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Questions tagged [sensory-perception]

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Integrating Distinct Color Info From binocular vision?

Are humans capable of learning to integrate different color information from their two eyes? If someone wore glasses all the time with different filters on left/right eyes (eg a red suppressing filter ...
Peter Gerdes's user avatar
1 vote
0 answers
75 views

Can a person hear hours after dying?

A person close to me passed away recently in the hospital. About 2 and a half hours after clinical death*, the nurse told us that they could still hear** us and encouraged us to keep on talking to the ...
CMK's user avatar
  • 111
1 vote
0 answers
35 views

What does it sound like, subjectively, when a shockwave bursts your eardrums?

A pressure pulse above 150 dB will burst the eardrums. I speculate that displacement of the membrane is far above normal range. I speculate that the initial displacement will get passed along to the ...
DrBunny's user avatar
  • 11
5 votes
2 answers
90 views

Why didn't the animal/human brain evolve to being able to create a comprehensive map of the environment?

I am just wondering about this. I am a computer science student, and I have been looking into the SLAM (Simultaneous Localization and Mapping) problem. The problem is that you want to both create a ...
Krampfmeister's user avatar
1 vote
1 answer
69 views

What are the biological reasons for hearing loss?

I recently stumbled upon an interesting online hearing test on YouTube, and it got me thinking about the root causes of hearing loss. I'm curious about the main contributing factors behind the loss of ...
GEP's user avatar
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0 answers
30 views

What are the effects of an overexposure to solitary confinement?

Solitary confinement has been shown to be bad for mental health. I was wondering if really long solitary confinement, like this one are different to normal solitary confinement. In terms of effects ...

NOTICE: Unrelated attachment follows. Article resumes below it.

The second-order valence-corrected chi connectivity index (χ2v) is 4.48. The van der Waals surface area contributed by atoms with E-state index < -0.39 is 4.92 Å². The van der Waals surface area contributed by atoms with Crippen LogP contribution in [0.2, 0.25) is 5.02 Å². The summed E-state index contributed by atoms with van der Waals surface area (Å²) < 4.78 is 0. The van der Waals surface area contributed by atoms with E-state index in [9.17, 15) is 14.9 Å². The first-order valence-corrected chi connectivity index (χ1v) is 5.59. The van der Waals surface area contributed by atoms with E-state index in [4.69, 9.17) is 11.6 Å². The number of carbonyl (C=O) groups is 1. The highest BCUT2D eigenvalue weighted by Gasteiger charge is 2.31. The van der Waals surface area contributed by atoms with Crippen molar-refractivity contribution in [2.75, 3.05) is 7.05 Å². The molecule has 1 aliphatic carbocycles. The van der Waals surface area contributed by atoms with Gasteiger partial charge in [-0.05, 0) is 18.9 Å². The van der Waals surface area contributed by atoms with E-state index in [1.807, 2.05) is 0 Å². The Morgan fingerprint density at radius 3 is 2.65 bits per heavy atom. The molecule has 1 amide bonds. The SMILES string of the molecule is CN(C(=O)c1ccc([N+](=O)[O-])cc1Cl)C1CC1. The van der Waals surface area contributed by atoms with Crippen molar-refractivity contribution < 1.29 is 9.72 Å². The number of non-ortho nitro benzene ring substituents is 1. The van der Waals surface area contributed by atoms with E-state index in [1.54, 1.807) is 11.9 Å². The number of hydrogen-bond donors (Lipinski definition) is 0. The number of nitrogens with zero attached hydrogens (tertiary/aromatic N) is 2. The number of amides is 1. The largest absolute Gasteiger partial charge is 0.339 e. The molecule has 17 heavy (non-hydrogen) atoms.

Aseku Vena's user avatar
4 votes
1 answer
274 views

How is 'purple' both ligt at one wavelength and the sum of light at two different wavelengths?

I see purple, violet, magenta, etc. as very similar shades and don't understand why. Consulting color wavelength charts like we see that purple (or violet) is about 400 nm. Consulting color mixing ...
Faur's user avatar
  • 211
2 votes
0 answers
14 views

Long-term effects of looking at restricted color gamuts

Computer screens are very bad at representing pure colors, in particular green (note the large uniformly green area on the charts that wouldn't be uniform if your screen could render highly saturated ...
Kevin Kostlan's user avatar
0 votes
0 answers
33 views

Switching up senses

What if you change the connections of the brain to where the eye is connected to the part of the brain that creates taste. Will it start to adapt and begin to see with that part of the brain? Or will ...
no name the astronaut's user avatar
3 votes
1 answer
320 views

Is thermoception part of the sense of touch in the 5 human senses or is it a 6th separate sense?

In an answer provided by DavidCian, it is mentioned that thermoception is separate to the 5 human bodily senses (sight, hearing, touch, smell and taste). Yet, I would have thought it would be part of ...
Chris Rogers's user avatar
  • 12.3k
3 votes
2 answers
142 views

Are centre-surround antagonism and lateral inhibition synonyms?

On Wikipedia, there is one page for centre-surround antagonism and one for lateral inhibition. They both concern the activity of a neuron being reduced by stimuli present not in the center of its ...
David Cian's user avatar
1 vote
1 answer
77 views

Mirrors/optics and physical adaptation of the eye

Is it possible to use a clever combination of lenses and mirrors placed between your eye and a screen 1m away from you to make the eye react to the screen as if it were 20m away from you? What I'm ...
abelian's user avatar
  • 111
1 vote
1 answer
1k views

The differences between sensory distortions and hallucinations

So, the way I've understood it, "sensory disturbances" can be categorized as follows: Any sensory experience that isn't real goes under "sensory disturbances" in this diagram. If ...
A. Kvåle's user avatar
  • 271
3 votes
1 answer
93 views

What is it called, when people lean forward in the real world while moving forward in a Virtual Environment?

A test subject wears a Virtual-Reality-Headset (like the HTC-Vive). When the test subject moves forward in the virtual world and stands still in the real world, the subject tends to lean forward in ...
kiaat's user avatar
  • 31
2 votes
1 answer
133 views

What scientific evidence is there for the definable real world quality of redness independent our perception?

'With light poise and counter-poise, Nature oscillates within prescribed limits. Yet thus all arise the varieties and conditions of the phenomena which are present to us in space and time.' - Goethe ...
A. E. Sam's user avatar
6 votes
2 answers
213 views

What is the conceptual difference between causal inference and 'prediction'

Unifying brain theories of cortical function often describe the brain as a prediction machine, based on a generative model (given X, what's the probability of Y). In this context, from Bayesian ...
user2305193's user avatar
0 votes
0 answers
32 views

Does the desynchronization of some bands mean an increase in the prevalence of the other bands?